Only Brad Anderson’s pet was Marmaduke, the galumphing cartoon dog who was appearing in hundreds of newspapers where millions of daily readers were paper-trained to find him. So Anderson FedEx’d his advance original art and said, “Bon voyage.”
Days passed, though, so that as the cartoonist basked in the Mediterranean breeze, the syndicate back in New York was waiting and waiting for the strips. Marmaduke had gone missing.
“The due date loomed, and we didn’t have the package,” recalls Amy Lago, his editor at United Media at the time. But on some level, Anderson seemingly detected his creature’s needs.
“Brad, God bless him, turned to Barbara during their trip and out of the blue told her he had to call the syndicate,” recounts Lago, now comics editor at Washington Post Writers Group. “Barbara thought he was, well, nuts, but he called. And I couldn’t believe he was calling from so far away … and just knew something was amiss.”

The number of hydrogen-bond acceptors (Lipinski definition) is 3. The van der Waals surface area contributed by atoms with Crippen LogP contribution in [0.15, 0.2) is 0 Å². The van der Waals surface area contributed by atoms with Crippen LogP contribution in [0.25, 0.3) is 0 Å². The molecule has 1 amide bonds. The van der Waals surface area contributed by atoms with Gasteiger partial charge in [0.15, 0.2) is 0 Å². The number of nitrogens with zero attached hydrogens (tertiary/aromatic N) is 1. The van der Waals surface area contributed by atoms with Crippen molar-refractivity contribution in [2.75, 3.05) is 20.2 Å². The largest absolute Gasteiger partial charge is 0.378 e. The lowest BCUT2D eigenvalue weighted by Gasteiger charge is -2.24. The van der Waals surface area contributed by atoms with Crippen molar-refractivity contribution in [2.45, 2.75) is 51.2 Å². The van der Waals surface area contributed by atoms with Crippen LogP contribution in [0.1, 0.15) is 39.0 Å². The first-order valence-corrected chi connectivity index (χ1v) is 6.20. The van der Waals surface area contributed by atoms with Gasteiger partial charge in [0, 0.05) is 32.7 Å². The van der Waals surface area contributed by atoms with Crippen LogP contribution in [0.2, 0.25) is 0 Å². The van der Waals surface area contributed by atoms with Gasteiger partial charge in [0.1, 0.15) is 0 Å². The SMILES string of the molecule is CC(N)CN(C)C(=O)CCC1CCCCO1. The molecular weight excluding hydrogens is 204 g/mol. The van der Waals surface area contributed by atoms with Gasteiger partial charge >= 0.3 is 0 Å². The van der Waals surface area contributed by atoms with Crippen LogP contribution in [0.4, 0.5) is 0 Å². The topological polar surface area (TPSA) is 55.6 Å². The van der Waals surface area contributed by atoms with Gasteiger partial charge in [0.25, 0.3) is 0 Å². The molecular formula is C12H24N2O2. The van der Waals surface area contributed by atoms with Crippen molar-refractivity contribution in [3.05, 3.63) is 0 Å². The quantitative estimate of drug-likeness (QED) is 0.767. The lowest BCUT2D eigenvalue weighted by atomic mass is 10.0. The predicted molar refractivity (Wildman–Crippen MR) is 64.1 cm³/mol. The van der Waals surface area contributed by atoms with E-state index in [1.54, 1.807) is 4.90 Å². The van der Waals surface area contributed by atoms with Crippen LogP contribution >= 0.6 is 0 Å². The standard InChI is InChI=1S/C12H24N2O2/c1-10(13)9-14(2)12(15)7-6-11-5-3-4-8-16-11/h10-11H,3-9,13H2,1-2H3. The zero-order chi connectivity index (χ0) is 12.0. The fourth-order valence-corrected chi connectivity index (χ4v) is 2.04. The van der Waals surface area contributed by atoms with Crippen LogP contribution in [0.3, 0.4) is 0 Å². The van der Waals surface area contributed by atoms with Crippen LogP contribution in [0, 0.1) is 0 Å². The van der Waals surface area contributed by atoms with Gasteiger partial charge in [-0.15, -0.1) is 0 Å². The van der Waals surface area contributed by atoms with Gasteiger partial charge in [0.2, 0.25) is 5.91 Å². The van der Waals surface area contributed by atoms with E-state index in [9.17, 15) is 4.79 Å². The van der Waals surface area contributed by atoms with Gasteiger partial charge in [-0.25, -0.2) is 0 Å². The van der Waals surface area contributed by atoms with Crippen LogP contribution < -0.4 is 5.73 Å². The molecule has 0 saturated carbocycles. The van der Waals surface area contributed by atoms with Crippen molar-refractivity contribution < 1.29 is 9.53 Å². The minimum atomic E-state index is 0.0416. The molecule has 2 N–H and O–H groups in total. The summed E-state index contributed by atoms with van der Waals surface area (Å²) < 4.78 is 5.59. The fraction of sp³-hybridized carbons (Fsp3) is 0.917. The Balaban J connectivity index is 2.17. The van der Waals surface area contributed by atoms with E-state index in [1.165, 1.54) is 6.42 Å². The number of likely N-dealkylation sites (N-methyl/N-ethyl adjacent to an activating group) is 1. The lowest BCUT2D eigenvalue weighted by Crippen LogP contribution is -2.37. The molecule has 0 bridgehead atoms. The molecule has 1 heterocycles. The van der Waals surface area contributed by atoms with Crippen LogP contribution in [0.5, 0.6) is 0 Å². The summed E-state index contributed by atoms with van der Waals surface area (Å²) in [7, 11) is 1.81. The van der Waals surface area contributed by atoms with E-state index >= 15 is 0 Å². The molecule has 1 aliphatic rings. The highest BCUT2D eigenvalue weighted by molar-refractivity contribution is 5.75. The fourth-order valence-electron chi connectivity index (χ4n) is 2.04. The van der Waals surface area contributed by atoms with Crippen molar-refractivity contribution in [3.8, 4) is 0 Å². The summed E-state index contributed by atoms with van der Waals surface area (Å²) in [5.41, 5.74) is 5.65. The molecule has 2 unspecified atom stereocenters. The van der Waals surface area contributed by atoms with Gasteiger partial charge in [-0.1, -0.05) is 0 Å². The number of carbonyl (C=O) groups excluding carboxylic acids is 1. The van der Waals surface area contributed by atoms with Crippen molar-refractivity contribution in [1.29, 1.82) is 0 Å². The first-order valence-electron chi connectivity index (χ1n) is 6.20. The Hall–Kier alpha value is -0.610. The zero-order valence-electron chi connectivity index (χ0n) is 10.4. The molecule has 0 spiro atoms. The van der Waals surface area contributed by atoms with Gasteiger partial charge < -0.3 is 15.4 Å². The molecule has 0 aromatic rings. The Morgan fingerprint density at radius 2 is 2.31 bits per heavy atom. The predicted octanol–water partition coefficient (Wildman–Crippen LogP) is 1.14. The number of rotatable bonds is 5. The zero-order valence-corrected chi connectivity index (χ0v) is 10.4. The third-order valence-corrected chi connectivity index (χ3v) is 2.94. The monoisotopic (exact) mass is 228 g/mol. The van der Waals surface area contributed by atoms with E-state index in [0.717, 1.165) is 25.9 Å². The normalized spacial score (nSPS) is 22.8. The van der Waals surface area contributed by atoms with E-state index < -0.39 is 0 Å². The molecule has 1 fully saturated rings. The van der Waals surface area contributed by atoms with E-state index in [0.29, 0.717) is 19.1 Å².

In this pre-Internet era, a cartoonist still often relied on physical art and familial help. “His daughter, Christine, lived near him and Barbara, so she was able to go to their home and send us his photocopies of the comics,” Lago says. “Thankfully, ‘Marmaduke’ never skipped a beat.” (This was years before Paul Anderson, Brad’s son, would help produce the feature.)
“An editor couldn’t ask any better than to have Brad on her roster of cartoonists,” Lago notes. “He was funny and kind, without the drama and angst that seems so often to accompany being so talented and creative.”
“I still don’t know exactly what happened to Brad’s package, though I suspect it was an overly conscientious cleaning lady,” says Lago (with whom the cartoonist “so enjoyed working with,” Paul Anderson notes to Comic Riffs).
In any case, as many a longtime cartoonist can tell you, the connection to your creation is profound. And Anderson — a 2014 recipient of the NCS Milton Caniff Lifetime Achievement Award — was bound to his Great Dane for 61 years.
“I can’t explain Brad’s feeling that he had to call us,” Lago says, “other than Marmaduke was like his other self.”
Bradley Jay Anderson, who was born in Jamestown, N.Y., in 1924, died Aug. 30 in Woodlands, Tex. He was 91.